"In pointing toward the importance of the parent-child relationship [the home environment] in the establishment of prejudice or tolerance we have moved one step in the direction of an explanation [of why children continue to resist or readily embrace 'change']." "We must use social-environmental forces to 'change' the parents behavior toward their children." "Few parents can be expected to persist for long in educating their children for a society that does not exist [that no longer reflects (supports) their traditional paradigm], or even in orienting themselves toward goals which they share only with a minority [isolating themselves from society]." (Theodor Adorno, The Authoritarian Personality) "Once the parent can in any way imagine his own orientation to be a possible liability to the child in the world approaching, once uncertainty is created in the parent how best to prepare the child for the future, the authoritarian family is moribund, regardless of whatever countermeasures may be taken." (Warren Bennis, The Temporary Society)
A cognitive (facts) based curriculum, where those in authority preach commands and rules to be obeyed as given, teach facts and truth to be accepted as is, by faith, allow discussion at their discretion, and insist upon those under their authority "doing right and not wrong" tends to engender a conservative paradigm, called a Patriarchal paradigm, i.e., a father's/Father's way of thinking and acting, requiring those under authority to humble, deny, die to, control, discipline their "self" in order to do right and not wrong, in order to obey and not sin—engendering a guilty conscience in them when they do wrong, disobey, sin. An affective ("feelings") based curriculum, where those in "authority," using group pressure, i.e., peer pressure "encourage" children to dialogue their opinions to a consensus, i.e., to a "feeling" of "oneness" (based upon their common nature of loving pleasure and hating restraint, called affirmation, where "of self" and "for self" become one and the same), in a "positive," "permissiveness," "tolerance of ambiguity aka deviancy," "open-ended" ("We can talk about anything"), "non-directive" ("I am not going to tell you what to say and no one is going to judge you, i.e., put you down for what you say"—unless your are conservative aka Patriarch in paradigm, i.e., "negative") classroom environment tends to engender a 'liberal' paradigm, called a Heresiarchal paradigm—biblically identified as children of disobedience—where "self" 'justification' and "self" 'esteem' (united as one) becomes the way of life, engendering a "super-ego," where "feelings," i.e., love of pleasure (including, and especially love of affirmation) and hate of restraint (including, and especially hate of the restrainer) directs the persons thoughts and actions. "For all that is in the world, the lust of the flesh, and the lust of the eyes, and the pride of life, is not of the Father, but is of the world." 1 John 2:16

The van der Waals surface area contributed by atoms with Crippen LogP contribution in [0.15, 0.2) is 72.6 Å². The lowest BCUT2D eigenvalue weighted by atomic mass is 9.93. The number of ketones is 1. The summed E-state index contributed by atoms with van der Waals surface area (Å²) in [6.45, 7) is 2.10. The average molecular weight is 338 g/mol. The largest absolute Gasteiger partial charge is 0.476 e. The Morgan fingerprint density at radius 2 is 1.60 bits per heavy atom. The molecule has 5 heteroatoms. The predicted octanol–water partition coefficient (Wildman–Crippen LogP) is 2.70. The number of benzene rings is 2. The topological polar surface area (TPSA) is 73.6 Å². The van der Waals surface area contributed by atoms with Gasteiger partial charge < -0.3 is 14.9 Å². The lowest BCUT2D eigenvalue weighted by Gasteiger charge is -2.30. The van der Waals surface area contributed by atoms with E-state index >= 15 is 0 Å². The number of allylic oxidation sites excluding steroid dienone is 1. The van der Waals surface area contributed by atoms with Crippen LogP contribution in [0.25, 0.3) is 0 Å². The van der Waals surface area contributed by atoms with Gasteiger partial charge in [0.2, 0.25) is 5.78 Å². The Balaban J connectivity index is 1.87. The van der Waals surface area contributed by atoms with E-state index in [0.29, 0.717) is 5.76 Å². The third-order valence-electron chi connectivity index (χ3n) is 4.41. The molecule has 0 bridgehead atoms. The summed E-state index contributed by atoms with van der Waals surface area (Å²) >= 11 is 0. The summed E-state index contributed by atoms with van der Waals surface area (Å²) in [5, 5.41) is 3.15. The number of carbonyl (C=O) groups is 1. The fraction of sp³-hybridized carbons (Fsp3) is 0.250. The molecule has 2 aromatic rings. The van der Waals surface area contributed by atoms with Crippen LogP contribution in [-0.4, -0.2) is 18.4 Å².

"It is usually easier to change individuals formed into a group than to change any one of them separately." (Kurt Lewin in Kenneth Bennie, Human Relations in Curriculum Change)